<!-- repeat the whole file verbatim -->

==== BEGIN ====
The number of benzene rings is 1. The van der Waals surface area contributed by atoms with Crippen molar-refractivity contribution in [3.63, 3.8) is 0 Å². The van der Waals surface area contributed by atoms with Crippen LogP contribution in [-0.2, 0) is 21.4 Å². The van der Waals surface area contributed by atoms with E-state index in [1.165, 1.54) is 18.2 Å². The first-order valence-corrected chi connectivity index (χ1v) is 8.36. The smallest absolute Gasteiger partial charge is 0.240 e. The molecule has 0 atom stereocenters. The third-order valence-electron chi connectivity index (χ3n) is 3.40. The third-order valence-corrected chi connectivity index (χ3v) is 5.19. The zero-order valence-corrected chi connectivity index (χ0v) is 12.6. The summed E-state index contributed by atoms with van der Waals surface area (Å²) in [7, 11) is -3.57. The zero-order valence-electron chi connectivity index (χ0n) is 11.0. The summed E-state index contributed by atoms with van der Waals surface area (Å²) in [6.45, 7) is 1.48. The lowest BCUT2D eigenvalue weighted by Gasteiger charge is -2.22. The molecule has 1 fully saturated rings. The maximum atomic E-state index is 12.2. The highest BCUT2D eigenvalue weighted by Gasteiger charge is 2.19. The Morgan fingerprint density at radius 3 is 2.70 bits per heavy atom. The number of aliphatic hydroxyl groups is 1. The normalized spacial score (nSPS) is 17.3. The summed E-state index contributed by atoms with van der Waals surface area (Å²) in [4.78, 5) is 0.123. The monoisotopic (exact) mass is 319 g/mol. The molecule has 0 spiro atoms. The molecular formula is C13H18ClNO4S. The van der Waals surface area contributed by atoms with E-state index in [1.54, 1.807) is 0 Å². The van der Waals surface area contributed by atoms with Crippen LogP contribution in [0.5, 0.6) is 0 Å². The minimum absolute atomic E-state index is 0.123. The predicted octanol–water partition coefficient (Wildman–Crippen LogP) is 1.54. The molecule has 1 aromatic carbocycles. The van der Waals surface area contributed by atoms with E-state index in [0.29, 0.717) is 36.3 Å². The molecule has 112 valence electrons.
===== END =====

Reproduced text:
The number of benzene rings is 1. The van der Waals surface area contributed by atoms with Crippen molar-refractivity contribution in [3.63, 3.8) is 0 Å². The van der Waals surface area contributed by atoms with Crippen LogP contribution in [-0.2, 0) is 21.4 Å². The van der Waals surface area contributed by atoms with E-state index in [1.165, 1.54) is 18.2 Å². The first-order valence-corrected chi connectivity index (χ1v) is 8.36. The smallest absolute Gasteiger partial charge is 0.240 e. The molecule has 0 atom stereocenters. The third-order valence-electron chi connectivity index (χ3n) is 3.40. The third-order valence-corrected chi connectivity index (χ3v) is 5.19. The zero-order valence-corrected chi connectivity index (χ0v) is 12.6. The summed E-state index contributed by atoms with van der Waals surface area (Å²) in [7, 11) is -3.57. The zero-order valence-electron chi connectivity index (χ0n) is 11.0. The summed E-state index contributed by atoms with van der Waals surface area (Å²) in [6.45, 7) is 1.48. The lowest BCUT2D eigenvalue weighted by Gasteiger charge is -2.22. The molecule has 1 fully saturated rings. The maximum atomic E-state index is 12.2. The highest BCUT2D eigenvalue weighted by Gasteiger charge is 2.19. The Morgan fingerprint density at radius 3 is 2.70 bits per heavy atom. The number of aliphatic hydroxyl groups is 1. The normalized spacial score (nSPS) is 17.3. The summed E-state index contributed by atoms with van der Waals surface area (Å²) in [4.78, 5) is 0.123. The monoisotopic (exact) mass is 319 g/mol. The molecule has 0 spiro atoms. The molecular formula is C13H18ClNO4S. The van der Waals surface area contributed by atoms with E-state index in [1.54, 1.807) is 0 Å². The van der Waals surface area contributed by atoms with Crippen LogP contribution in [0.5, 0.6) is 0 Å². The minimum absolute atomic E-state index is 0.123. The predicted octanol–water partition coefficient (Wildman–Crippen LogP) is 1.54. The molecule has 1 aromatic carbocycles. The van der Waals surface area contributed by atoms with E-state index in [0.29, 0.717) is 36.3 Å². The molecule has 112 valence electrons.